So read the headline in the Times of India dated 22nd November 2012. The news brought a sense of closure to a lot of families whose near and dear ones who had been brutally slain by terrorists on the 26th of November 2008.
The high drama that had ensued following the taking over of the Taj hotel and a few other buildings in Mumbai had been beamed live across the world by various Indian television channels. The world had watched the action with bated breath. One terrorist had been arrested and put to trial.
The trial of the young man had not been any less dramatic. There was so much irony about the whole situation. A lot of "evidence" was "examined" despite the fact that he had been seen by billions on television as he went about on a shooting spree. He was kept in prison under high security - for what purpose, God knows - to prevent him from running away? Could he have run away? Would the public have let him take two steps without lynching him and tearing him to pieces? Security to protect him from the public? Despite the fact that he had butchered so many people so mercilessly? And seemed so unrepentant about it? Despite the fact that the only obvious outcome would be for him to be hanged?
Would any other country for whose cause he was acting have given as fair a trial to an Indian who would have conducted himself in a similar manner on their soil? He would have been stoned, publicly beheaded, flogged or subjected to any other form of punishment that does not bear thinking of.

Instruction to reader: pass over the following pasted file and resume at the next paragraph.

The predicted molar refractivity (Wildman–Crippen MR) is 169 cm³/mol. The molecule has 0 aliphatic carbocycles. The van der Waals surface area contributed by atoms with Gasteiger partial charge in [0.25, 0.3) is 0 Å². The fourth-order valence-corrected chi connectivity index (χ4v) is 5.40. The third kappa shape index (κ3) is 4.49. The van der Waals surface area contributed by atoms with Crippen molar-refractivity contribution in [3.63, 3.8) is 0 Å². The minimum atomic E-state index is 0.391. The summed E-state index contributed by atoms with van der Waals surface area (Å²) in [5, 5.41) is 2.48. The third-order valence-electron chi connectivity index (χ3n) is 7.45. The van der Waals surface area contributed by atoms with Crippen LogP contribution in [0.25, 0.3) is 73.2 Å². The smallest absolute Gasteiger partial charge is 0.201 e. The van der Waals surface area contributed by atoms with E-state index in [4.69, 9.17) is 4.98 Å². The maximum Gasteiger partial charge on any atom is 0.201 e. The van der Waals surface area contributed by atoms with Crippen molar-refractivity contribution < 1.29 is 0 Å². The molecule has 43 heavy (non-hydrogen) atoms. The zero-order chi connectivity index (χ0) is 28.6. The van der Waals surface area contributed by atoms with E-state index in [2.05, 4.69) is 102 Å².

Yet our country thought it fit to provide him with a lawyer to fight his case, and if the press be believed five star treatment in jail. So it was the tax payers' money which was spent to keep a man who killed so many of us alive all these days. To quote a cliche, this happens only in India.
Having said all of which, there was a sense of deep sadness when one read the news. Here was a young lad, the son of an impoverished family. A young boy who had been misled into believing he was doing his country a favour. A country who did not respond to his plea for a lawyer to fight his case when he was arrested ..... a country which did not respond to the notification about his execution ..... a country which did not claim his body. His last wish was to meet his family. A wish which was not fulfilled. According to the papers his last words were "Allah kasam maaf karna, aisi galti dobara nahi hogi". What a waste of a young life. What was the use of such a late repentance and realization that it was a "galti" of a gargantuan proportion?
Maybe this will act as a lesson to other youth going his way ..... a lesson that there is no glory in this kind of death, a lesson that the people for whom you think you are laying down your life do not even acknowledge you once you are trapped, a lesson that not even your family acknowledges you later on. Or will it?